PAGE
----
Wednesday, June 3, 2015

'San Andreas'--popular movie, bad science

I examined speculative fiction, politics, crime, and history at the 2015 Critics' Choice Awards this past Sunday not only because I enjoy awards shows and wanted to direct some attention to the genres I watch, but also because I didn't want to devote any more attention than necessary to the movie I knew would come out on top of the box office, "San Andreas."  From the trailers alone, I could tell that the movie would be full of bad science in the service of action and special effects.  If I could have gotten away with ignoring the film entirely, I would have.

Then my students started asking me about it.  I told them that the level of destruction wouldn't be that high and that the San Andreas is the wrong kind of fault with the wrong kind of motion to produce tidal waves.  I also told them to watch an ABC News video that debunked the movie.  Here it is so they can find it more easily--'San Andreas' Debunked: What the Earthquake Film Got Wrong.

Unlike in the movie, an 8.3-magnitude quake is likely the worst California could expect, a seismologist said.
There, everything I said and then some.  Thank you ABC News.

For the news about the weekend box office, follow over the jump.

Just like the past three weeks, Variety via Reuters delivers the weekly box office rankings in Box Office: 'San Andreas' Soars to $53.2 Million Opening.
Dwayne Johnson's "San Andreas" has delivered a dominating $53.2 million opening weekend at 3,777 U.S. locations, soaring past recent forecasts of a $40 million launch for the Warner Bros.-New Line 3D disaster pic.
"San Andreas" underlines Johnson's drawing power in the wake of being a key component of Universal's "Furious 7" and its $1.5 billion worldwide gross. He's been front and center in the promotion for "San Andreas," where he plays a heroic helicopter pilot seeking to rescue his daughter, played by Alexandra Daddario, amid the rubble of a mega-quake.
"San Andreas," which also stars Carla Gugino and Paul Giamatti, earned an impressive A- CinemaScore from audiences, with 70% coming from the over-25 demo. Dan Fellman, Warner's domestic distribution chief, said Johnson deserves much of the credit.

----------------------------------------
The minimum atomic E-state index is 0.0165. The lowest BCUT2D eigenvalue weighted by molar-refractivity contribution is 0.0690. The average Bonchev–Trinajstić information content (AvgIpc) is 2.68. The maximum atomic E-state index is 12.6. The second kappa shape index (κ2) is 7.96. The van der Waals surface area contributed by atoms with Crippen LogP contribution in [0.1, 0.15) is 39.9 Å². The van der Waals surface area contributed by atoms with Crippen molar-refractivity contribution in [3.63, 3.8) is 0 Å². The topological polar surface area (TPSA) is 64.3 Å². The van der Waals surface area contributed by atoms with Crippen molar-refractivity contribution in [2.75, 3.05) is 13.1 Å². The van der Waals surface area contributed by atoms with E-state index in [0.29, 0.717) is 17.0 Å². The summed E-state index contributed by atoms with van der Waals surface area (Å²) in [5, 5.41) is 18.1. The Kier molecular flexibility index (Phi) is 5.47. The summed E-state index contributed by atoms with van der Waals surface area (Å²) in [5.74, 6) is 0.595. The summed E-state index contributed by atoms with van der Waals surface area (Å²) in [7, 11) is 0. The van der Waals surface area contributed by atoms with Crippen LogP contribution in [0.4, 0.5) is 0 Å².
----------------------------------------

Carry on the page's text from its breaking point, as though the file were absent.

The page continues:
The movie looks like it's guaranteed to recoup its $110 million production costs.  I'm not so sure that's going to happen to "Tomorrowland" and "Mad Max: Fury Road."
Disney's second frame of George Clooney's "Tomorrowland" finished at a close third with $13.8 million for a $63.2 million 10-day total. The high-priced fantasy, with a $180 million budget, isn't showing much traction with a 58% decline from its opening weekend.

On the foreign front, "Tomorrowland" hasn't dazzled either. It took in $29.3 million from 75 markets, including $13.8 million from its first six days in China, to lift international grosses to $70 million.

"Tomorrowland" edged Warner's third weekend of "Mad Max: Fury Road," which motored to $13.6 million at 3,255 sites. The Tom Hardy-Charlize Theron tentpole declined 45% and has totaled $115.9 million in the U.S in 17 days.
On the other hand, the Avengers movie is still doing boffo box office five weeks after it opened.
Disney-Marvel's fifth weekend of "Avengers: Age of Ultron" finished fifth, ahead of "Aloha," with $10.9 million at 3,228 sites, declining 50%. The tentpole has hit $427.1 million -- passing "The Hunger Games: Catching Fire" for the 10th spot on the all-time list of top domestic grossers.

"Ultron" took in $17.6 million overseas to push its international total to $894 million and its worldwide take to $1.32 billion, the sixth highest total of all time.
It looks like this film will be subsidizing "Tomorrowland," in addition to guaranteeing more sequels as far as the eye can see.

Enough of this bonus entertainment entry.  Stay tuned for the monthly meta.

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